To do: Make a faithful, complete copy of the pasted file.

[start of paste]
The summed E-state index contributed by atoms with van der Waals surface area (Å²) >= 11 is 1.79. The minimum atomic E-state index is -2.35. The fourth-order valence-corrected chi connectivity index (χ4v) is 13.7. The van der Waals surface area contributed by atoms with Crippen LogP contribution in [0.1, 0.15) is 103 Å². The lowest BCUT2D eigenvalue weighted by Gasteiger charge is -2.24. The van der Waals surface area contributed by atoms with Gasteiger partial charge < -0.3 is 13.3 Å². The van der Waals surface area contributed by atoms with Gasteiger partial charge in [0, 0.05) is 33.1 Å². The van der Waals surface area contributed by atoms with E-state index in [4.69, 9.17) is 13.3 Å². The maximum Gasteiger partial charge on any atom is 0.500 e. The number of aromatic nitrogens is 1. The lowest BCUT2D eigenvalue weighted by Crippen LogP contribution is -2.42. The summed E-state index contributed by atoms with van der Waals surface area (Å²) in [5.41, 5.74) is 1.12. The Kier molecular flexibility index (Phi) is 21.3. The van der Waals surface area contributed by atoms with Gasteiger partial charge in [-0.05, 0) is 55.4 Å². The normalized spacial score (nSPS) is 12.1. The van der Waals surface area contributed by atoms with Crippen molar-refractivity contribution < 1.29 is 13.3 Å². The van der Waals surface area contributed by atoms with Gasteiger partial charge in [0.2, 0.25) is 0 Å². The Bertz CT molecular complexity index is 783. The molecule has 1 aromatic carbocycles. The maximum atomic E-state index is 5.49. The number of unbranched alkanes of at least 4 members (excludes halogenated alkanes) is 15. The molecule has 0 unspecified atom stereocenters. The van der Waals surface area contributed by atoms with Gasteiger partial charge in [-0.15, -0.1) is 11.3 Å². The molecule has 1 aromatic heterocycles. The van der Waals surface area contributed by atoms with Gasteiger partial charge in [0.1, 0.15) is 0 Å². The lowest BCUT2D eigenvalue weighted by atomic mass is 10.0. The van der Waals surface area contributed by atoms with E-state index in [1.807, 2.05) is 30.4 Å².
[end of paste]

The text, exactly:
The summed E-state index contributed by atoms with van der Waals surface area (Å²) >= 11 is 1.79. The minimum atomic E-state index is -2.35. The fourth-order valence-corrected chi connectivity index (χ4v) is 13.7. The van der Waals surface area contributed by atoms with Crippen LogP contribution in [0.1, 0.15) is 103 Å². The lowest BCUT2D eigenvalue weighted by Gasteiger charge is -2.24. The van der Waals surface area contributed by atoms with Gasteiger partial charge < -0.3 is 13.3 Å². The van der Waals surface area contributed by atoms with Gasteiger partial charge in [0, 0.05) is 33.1 Å². The van der Waals surface area contributed by atoms with E-state index in [4.69, 9.17) is 13.3 Å². The maximum Gasteiger partial charge on any atom is 0.500 e. The number of aromatic nitrogens is 1. The lowest BCUT2D eigenvalue weighted by Crippen LogP contribution is -2.42. The summed E-state index contributed by atoms with van der Waals surface area (Å²) in [5.41, 5.74) is 1.12. The Kier molecular flexibility index (Phi) is 21.3. The van der Waals surface area contributed by atoms with Gasteiger partial charge in [-0.05, 0) is 55.4 Å². The normalized spacial score (nSPS) is 12.1. The van der Waals surface area contributed by atoms with Crippen molar-refractivity contribution < 1.29 is 13.3 Å². The van der Waals surface area contributed by atoms with Gasteiger partial charge in [0.2, 0.25) is 0 Å². The Bertz CT molecular complexity index is 783. The molecule has 1 aromatic carbocycles. The maximum atomic E-state index is 5.49. The number of unbranched alkanes of at least 4 members (excludes halogenated alkanes) is 15. The molecule has 0 unspecified atom stereocenters. The van der Waals surface area contributed by atoms with Gasteiger partial charge in [-0.15, -0.1) is 11.3 Å². The molecule has 1 aromatic heterocycles. The van der Waals surface area contributed by atoms with Gasteiger partial charge in [0.1, 0.15) is 0 Å². The lowest BCUT2D eigenvalue weighted by atomic mass is 10.0. The van der Waals surface area contributed by atoms with E-state index in [1.807, 2.05) is 30.4 Å².